Installing a Package in Cold Weather? AKA: Will we ever get a break?

I’ve been waiting to post about package install. Our packages were due last Thursday, the weather was beautiful, and I had my camera ready! Well, in keeping with the trend of this most recent bee season, things did not go as planned.  The packages were delayed because of hot weather in California and then, in true Michigan form, the weather took a nose dive.  If you are not from Michigan, you might not appreciate the state’s bipolar disorder. It was in the 70’s last Saturday and Sunday, in the 50’s Monday morning and 35 by Monday afternoon. Last night we gained an additional, heartbreaking 2-3 inches of snow! Today is supposed to be cold as well, but tomorrow back into the 50’s.  After today, it *appears* that we can expect normal spring temps for the rest of the week at least.

WP_20140414_16_27_43_Pro (1)

So when we picked up the bees yesterday, the weather was a perfect storm of all things unfriendly to bees: cold, wind, rain/snow.  Installing a package in this weather is a little dicey.  So I did some research and here are your options should you ever find yourself in this kind of situation.

 

 

 

 

 

 

1. Let them remain in the package a bit longer.

When we picked up the bees, they were beautifully clustered around the queen cage and the can of sugar water.

WP_20140414_16_15_34_Pro

 

 

 

 

 

They’ve been in these boxes since Friday and the fact that there are very few dead ones on the bottom, suggests that they are doing pretty well.  They have plenty of sugar water, so we simply moved them from our bee club’s garage to our own.  If yours are low on sugar water, or you aren’t sure, you can mist them lightly 3 times a day with a 1:1 ratio of sugar water.  We opted for this option because we knew we’d be able to get them in the hive tomorrow.  If there wasn’t nice weather on the horizon, we’d probably try option #2.

2. Install the package into the hive in a shed or garage.

I’ve never tried this option, but found a great explanation at honeybeesonline.com. What these guys did, is install the package into the hive like normal, but the hive was in a garage or shed. So you dump the bees and insert the queen as normal, then turn off all the lights and wait a few hours. When you come back, the bees will have all entered the hive for warmth and to be near the queen. You can then close up the hive. If you’ve included honey or a feeder and maybe a little already drawn out comb, then your bees can hang out in here for as long as you need them to.  You can still place them outside without worrying about them getting confused about the hive location because they haven’t been flying.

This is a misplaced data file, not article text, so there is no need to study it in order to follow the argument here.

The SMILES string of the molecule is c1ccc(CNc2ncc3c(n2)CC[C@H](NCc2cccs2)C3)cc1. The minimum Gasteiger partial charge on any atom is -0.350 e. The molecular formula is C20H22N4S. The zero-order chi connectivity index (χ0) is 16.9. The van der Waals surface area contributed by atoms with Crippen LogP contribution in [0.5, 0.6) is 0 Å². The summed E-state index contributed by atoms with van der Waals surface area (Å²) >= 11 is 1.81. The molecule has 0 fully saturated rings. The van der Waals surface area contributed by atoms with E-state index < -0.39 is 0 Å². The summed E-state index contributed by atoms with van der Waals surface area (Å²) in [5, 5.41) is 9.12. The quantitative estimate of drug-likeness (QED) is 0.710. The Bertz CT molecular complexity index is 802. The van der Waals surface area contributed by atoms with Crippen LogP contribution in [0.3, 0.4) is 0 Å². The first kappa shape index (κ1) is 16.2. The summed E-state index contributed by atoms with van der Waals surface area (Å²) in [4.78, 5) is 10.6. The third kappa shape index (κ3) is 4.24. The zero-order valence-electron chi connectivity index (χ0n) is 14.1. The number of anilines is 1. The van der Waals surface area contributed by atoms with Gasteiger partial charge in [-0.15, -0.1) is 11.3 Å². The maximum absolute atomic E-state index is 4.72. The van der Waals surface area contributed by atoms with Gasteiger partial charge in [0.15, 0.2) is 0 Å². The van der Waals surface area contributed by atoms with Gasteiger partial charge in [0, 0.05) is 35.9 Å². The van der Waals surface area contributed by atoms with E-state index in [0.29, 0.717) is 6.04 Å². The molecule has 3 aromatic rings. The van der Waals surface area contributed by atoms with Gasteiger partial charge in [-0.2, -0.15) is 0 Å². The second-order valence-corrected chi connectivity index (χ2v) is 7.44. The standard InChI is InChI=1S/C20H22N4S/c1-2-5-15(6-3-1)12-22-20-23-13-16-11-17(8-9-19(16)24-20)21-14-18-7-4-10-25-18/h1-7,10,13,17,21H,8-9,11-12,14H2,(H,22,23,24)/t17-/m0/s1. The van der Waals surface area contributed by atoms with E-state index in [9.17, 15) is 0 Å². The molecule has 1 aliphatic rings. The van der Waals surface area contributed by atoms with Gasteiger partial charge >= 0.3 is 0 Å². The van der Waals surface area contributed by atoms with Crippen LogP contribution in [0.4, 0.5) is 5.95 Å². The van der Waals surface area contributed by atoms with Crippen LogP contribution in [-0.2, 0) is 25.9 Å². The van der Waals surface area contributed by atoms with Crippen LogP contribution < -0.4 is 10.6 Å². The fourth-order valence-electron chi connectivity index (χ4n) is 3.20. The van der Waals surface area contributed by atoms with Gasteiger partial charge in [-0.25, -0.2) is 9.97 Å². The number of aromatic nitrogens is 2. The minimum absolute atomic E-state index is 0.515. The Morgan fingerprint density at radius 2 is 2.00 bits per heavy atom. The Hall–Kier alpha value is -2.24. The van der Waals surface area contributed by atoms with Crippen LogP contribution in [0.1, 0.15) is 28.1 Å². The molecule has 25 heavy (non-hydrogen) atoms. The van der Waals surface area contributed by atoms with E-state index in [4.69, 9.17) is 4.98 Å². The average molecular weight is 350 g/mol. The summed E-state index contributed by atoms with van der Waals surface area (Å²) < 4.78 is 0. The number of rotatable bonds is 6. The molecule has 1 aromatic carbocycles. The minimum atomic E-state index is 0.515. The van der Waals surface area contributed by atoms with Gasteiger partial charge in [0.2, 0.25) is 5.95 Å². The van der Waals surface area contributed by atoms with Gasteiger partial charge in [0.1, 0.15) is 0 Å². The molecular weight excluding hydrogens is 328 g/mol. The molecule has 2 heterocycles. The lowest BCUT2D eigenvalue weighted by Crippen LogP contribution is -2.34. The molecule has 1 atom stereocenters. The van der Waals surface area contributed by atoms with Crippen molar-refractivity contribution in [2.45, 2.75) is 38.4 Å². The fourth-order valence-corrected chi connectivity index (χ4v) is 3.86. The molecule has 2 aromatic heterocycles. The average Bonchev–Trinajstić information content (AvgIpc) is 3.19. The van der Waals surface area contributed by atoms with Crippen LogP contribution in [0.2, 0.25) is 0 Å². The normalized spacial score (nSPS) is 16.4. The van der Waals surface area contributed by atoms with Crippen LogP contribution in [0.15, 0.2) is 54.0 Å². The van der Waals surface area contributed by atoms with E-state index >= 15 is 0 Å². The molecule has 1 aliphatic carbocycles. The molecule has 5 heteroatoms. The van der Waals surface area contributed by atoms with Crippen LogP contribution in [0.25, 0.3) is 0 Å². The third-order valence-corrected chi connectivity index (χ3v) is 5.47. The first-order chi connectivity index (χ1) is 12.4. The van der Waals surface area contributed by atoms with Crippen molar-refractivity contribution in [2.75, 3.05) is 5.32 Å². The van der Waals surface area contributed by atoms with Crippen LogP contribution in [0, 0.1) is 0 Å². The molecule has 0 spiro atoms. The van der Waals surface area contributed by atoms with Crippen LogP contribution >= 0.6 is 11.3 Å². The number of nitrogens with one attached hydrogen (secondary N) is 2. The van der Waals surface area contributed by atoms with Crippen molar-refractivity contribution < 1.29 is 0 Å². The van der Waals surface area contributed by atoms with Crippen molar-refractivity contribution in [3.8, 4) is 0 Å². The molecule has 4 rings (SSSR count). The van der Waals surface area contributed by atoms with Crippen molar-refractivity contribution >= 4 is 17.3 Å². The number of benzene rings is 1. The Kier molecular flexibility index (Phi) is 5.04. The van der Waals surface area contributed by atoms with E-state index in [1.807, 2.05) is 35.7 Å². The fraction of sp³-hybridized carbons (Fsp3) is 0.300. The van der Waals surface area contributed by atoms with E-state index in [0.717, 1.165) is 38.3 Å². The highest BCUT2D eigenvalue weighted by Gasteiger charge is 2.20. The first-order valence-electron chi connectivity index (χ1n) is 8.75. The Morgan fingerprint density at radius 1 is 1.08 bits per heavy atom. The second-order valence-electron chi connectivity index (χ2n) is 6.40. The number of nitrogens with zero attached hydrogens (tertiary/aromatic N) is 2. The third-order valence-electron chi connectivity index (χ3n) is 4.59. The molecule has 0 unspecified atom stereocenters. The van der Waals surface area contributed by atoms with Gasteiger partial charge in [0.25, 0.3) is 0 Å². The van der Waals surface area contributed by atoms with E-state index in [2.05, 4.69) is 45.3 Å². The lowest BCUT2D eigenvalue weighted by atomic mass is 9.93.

3. A hybrid of the two?

Our plan was to try option #2, but as we looked at the weather and talked about it, we decided that it wasn’t really necessary. Basically we just needed to wait a day for the weather to warm and then we could install like normal. So we left them in the garage. However, in an attempt to mimic the feel of a hive as best as we could, we placed the packages inside a makeshift hive.

Each package is inside two shallow boxes:

WP_20140415_08_09_38_Pro

 

 

 

 

 

Then we surrounded the packages by some honey frames that we have left from our dead outs this winter. We figure that honey provides some natural insulation for hives in the winter, so hopefully it will work the same way in this case. Also, since smell is so important to bee communication, we figured the earlier their lives start feeling and smelling like life in the hive, the better?  I don’t know. Makes sense to me!

WP_20140415_08_09_27_Pro

 

 

 

 

 

Then we covered the top to help keep some heat in.  Our hope is that it will be cold enough in the garage to keep the bees in a cluster and from wanting to fly, but warm enough that they stay alive, of course! Our addition of the hive components and honey, were really more for psychological value!

Anyway, we are hoping to install these packages tomorrow afternoon, so I’ll put some pictures of that process up as soon as the weather cooperates!

Bedtime bee lesson

Bedtime bee lesson

On a personal note, this has been the first year my four-year-old (almost 5, eek!) has really started get into the things that make up our lives. He claimed a few of this year’s chicks as his own, he’s in love with the new puppy, and he eagerly went with us to pick up the bees. Thanks to a kids book about bees that I found at a local library book sale, he’s been peppering us with questions about bees at bedtime and bees are even showing up in his artwork! I couldn’t be more proud!

WP_20140414_17_54_24_Pro

Advertisements

Leave a Reply

Fill in your details below or click an icon to log in:

WordPress.com Logo

You are commenting using your WordPress.com account. Log Out / Change )

Twitter picture

You are commenting using your Twitter account. Log Out / Change )

Facebook photo

You are commenting using your Facebook account. Log Out / Change )

Google+ photo

You are commenting using your Google+ account. Log Out / Change )

Connecting to %s